A local nurse’s journey from health care hero to cancer diagnosis
ASHWAUBENON, Wis. (WBAY) - A Bellin Health nurse who’s used to being a caretaker found herself on the receiving end of care after a recent cancer diagnosis.
" I can’t do anything, I can’t do anything for myself basically.”
28-year-old Chelsea Gwitt, a mother, daughter, friend and nurse of five years at Bellin Health Ashwaubenon, started having pain in her knee several months ago.
“I had fallen off a cliff in September in California visiting my sister,” said Gwitt.
“She had been walking around with knee pain for a little while and it just kind of kept going on, and eventually we were like you know, we should probably look at that,” said family practice Dr. Jacob Meyer at Bellin Health Ashwaubenon.
Three weeks ago, Gwitt went in for an MRI for what she thought was a torn meniscus.
“I’m like well what’s torn, what’s going on, what kind of surgery do I need because I can’t walk like this anymore,” Gwitt explained.
To everyone’s shock, her doctors found a tumor in her leg larger than a peach. She was diagnosed with Osteosarcoma, a type of bone cancer that made her very fragile.
Gwitt was put on bed rest and soon heavily relied on help from family and friends before starting inpatient chemotherapy a week later.
“It’s still not real to me, but it’s a really hard place. Like, I want to continue to pay it forward. That’s why I became a nurse because I had cancer once already,” Gwitt said.
Gwitt has already survived cancer once when she was only a few days old. She was diagnosed with Retinoblastoma in both of her eyes and received treatments until she was four years old.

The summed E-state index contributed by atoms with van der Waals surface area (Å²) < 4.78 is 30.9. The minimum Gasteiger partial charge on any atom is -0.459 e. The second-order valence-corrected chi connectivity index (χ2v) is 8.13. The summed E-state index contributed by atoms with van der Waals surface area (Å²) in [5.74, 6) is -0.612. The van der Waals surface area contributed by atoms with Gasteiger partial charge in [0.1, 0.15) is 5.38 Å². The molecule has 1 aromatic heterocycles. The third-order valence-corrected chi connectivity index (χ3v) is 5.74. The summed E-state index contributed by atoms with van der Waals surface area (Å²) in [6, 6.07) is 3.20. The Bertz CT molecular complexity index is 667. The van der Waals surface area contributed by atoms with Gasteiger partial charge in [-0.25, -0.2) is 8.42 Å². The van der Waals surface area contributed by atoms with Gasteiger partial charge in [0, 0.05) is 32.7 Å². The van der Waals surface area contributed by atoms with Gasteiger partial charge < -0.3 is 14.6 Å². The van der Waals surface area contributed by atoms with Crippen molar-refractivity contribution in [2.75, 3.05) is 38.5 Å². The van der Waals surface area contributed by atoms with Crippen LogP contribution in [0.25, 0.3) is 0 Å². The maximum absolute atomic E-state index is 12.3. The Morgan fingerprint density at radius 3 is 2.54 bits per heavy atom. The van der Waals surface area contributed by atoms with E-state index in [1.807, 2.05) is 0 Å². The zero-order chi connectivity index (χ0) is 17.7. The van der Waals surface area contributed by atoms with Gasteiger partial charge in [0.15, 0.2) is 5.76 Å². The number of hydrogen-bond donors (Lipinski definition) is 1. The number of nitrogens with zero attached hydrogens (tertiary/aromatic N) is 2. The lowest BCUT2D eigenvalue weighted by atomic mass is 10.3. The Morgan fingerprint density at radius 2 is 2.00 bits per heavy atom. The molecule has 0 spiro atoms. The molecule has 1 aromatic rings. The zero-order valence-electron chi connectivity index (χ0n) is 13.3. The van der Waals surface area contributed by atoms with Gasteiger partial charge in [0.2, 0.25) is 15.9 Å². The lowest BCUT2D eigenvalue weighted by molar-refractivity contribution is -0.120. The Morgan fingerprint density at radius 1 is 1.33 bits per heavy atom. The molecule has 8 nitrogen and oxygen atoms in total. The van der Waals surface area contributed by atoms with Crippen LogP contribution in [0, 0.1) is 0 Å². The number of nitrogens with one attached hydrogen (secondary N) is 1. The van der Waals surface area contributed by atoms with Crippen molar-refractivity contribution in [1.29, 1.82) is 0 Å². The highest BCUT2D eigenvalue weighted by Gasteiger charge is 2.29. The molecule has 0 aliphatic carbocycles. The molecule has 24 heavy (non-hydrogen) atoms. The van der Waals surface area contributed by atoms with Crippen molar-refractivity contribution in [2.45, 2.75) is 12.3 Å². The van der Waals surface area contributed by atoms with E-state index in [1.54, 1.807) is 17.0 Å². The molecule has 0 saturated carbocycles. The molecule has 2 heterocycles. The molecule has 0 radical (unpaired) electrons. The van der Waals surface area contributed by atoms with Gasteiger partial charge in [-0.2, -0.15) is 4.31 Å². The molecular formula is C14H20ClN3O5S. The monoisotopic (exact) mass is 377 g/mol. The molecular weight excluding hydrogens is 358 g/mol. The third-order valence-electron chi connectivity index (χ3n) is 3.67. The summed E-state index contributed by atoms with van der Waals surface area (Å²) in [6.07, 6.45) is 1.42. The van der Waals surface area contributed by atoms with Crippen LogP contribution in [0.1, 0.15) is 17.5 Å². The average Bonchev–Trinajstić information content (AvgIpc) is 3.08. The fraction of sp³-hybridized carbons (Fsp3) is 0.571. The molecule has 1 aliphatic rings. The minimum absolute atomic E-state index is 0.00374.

Medical bills became overwhelming very quickly for Gwitt while living with her father James, who’s handicapped and in recovery after being his primary caregiver for over a year.
“I have to let him take care of me, and that’s just so hard because I’ve been taking care of people my whole life,” Gwitt said.
All while raising her four-year-old daughter, Lucy, at the same time, “I have this beautiful 4-year-old and I just don’t want anything bad to happen,” said Gwitt.
Gwitt is unable to return to work for the foreseeable future and will eventually need surgery on her leg, requiring her to be in a wheelchair and out of work for at least 11 months.
Her close friend created a GoFundMe page to help her with medical bills, transportation, rehab, and most importantly for a wheelchair ramp outside of her home.
“It makes me cry to realize that I’ve touched so many people in a positive way,” she says.
Both Gwitt and her coworkers are looking forward to the day she can return to work again.
“Chelsea’s always been like a huge presence here. I’m talking to her all the time, but I’m anxious to see how things turn out and I hope that, you know, the sooner the better to get her back here,” said Dr. Meyer.
If you’d like to donate to Chelsea Gwitt, you can find the GoFundMe link here.
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